Running an instance¶
Some notes on running a production instance.
The normal Django admin can be found at
Executing the Django shell¶
Assuming included installation instructions were used, do the following:
sudo su - socialhome workon socialhome cd socialhome python manage.py shell_plus
Confirming user emails via the shell¶
You can manually confirm user emails via the shell by running the following:
from allauth.account.models import EmailAddress EmailAddress.objects.filter(email=<email>).update(verified=True)
This will allow the user to log in without clicking the confirmation email link.
To make a user an admin, log in to the shell and execute the following to set the user as superuser:
from socialhome.users.models import User User.objects.filter(username=<username>).update(is_staff=True, is_superuser=True)
Three places should be backed up from the Socialhome instance to ensure recovery in the event of a disaster.
- The database
- Local settings in
.env(assuming you are using this way to configure the application)
- The path
socialhome/media/which contains for example image uploads
- The Redis database (example instructions)
Give your instance some visibility¶
If you want some public visibility to your instance, consider registering it at some lists that track nodes in “The Federation”. Here are a few:
Why not also contribute to the numbers of the federated social web? Turn on SOCIALHOME_STATISTICS to expose some activity counts.
There are two main logs where Socialhome sends information during runtime.
Circus process log
Rotated log files in
/var/log/upstart/socialhome-circus.log. The location will differ if not using an Upstart based system.
This log contains the output of all the processes required to run Socialhome, if using the recommended way of running Socialhome using Circus. Any errors for example when starting uWSGI or the worker processes will be found here.
See SOCIALHOME_LOG_TARGET configuration value. This log contains logging entries from the application itself. Useful for debugging federation issues or other problems with the actual code.
Deleting users and locking remote profiles¶
To delete users and their content, a Django management command has been provided. This command can also be used to delete local content of remote profiles and optionally lock the profile so any new content is rejected. This makes it possible to lock out spam accounts for example. For locally created content, an automatic retraction will be sent to remotes.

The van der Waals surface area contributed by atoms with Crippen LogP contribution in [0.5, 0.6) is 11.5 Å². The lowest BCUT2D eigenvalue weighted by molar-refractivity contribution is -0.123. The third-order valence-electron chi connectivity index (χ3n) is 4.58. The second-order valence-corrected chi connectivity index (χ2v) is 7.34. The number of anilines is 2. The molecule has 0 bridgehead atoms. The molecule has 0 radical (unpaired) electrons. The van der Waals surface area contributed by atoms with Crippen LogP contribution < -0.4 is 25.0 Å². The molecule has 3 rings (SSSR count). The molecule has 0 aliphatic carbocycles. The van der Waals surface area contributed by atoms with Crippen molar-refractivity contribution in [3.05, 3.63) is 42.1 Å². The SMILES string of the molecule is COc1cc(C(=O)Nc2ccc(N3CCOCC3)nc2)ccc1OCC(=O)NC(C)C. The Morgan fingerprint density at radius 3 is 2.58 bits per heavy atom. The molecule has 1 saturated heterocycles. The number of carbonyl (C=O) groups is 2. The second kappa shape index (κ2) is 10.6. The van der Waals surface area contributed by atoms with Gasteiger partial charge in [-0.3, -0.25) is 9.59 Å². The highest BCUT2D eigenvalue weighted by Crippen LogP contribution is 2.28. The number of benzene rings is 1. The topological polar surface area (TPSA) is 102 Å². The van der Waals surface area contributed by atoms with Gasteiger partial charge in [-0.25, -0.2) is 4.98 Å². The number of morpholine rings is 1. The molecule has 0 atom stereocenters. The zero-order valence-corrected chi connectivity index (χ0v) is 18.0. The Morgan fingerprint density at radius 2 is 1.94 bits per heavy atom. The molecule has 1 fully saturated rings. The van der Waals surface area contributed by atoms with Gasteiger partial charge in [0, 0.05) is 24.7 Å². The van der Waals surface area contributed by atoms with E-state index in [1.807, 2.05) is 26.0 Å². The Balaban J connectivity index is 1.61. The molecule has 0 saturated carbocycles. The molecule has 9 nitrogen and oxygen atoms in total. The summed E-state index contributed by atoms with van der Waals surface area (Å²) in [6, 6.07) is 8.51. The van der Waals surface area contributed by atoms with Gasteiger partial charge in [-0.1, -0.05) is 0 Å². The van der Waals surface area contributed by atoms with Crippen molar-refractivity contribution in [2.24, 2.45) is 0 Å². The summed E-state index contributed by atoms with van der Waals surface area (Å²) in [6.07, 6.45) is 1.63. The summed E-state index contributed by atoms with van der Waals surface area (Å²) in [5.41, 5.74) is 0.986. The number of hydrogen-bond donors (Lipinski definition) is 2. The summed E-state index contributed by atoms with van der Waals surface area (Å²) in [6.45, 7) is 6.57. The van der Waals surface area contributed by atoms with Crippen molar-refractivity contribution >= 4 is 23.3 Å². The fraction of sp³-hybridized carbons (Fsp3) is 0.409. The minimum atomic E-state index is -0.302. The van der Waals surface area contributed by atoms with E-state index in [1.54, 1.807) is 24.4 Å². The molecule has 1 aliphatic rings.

NOTE! Any deletion is permanent. There is no possibility to get the data back, except by restoring database and uploaded file backups. Be sure before using the command and be extra sure about the UUID’s passed in!
To delete a local user, run the command as follows:
python manage.py delete_users_and_profiles --users <uuid>
To delete a remote profile, run the command as follows:
python manage.py delete_users_and_profiles --profiles <uuid>
To only delete remote profile content and then lock the profile, run as follows:
python manage.py delete_users_and_profiles --profiles <uuid> --lock-remote-profiles
uuid’s can be passed in by separating them with commas. A confirmation dialog is produced for each user or profile to be deleted.
To publish the documents, open them, review the text and then change the status below the document to “published”. Click Save - this version is now published. To edit in draft mode, switch the status back and the current edited revision will not show to users. You can also send email updates to users from the policy documents list. Select the policy documents you wish the send an email about, choose “Send email” from the actions list and confirm.
Published policy documents are shown to both authenticated and unauthenticated users via the navigation bar cogs menu.
Configuration mainly happens through environment variables. Those are passed to Django via the file
.env in the repository root. The following items of note can be changed.
After making changes to this file, don’t forget to reload the app with
sudo service socialhome restart.
This must be set to a proper database URL, for example
Set this to
False if you want to disable signups.
Admin display name or organization name for Terms of Service, outgoing emails and server metadata.
Domain that is used for this instance. Must be set to the right domain. Note, it’s not a good idea to use a sub-domain wildcard for www, ie
. as per Django docs. Federated sites work better with only one absolute domain.
Set this to the email address that emails should be sent out as.
Must be set to some real email backend if you wish to send emails. See docs for backend options and additional configuration help.
The possible email related additional settings are as follows:
Note, email is required for signing up. Users will not be able to sign up if the instance does not have working email sending.
Must be set to a long secret string. Don’t expose it to anyone. See docs
Setting a Sentry project DSN will make all error level exceptions be raised to Sentry. To change the level, see below.
Logging level used for Sentry reporting (see above). Possible options: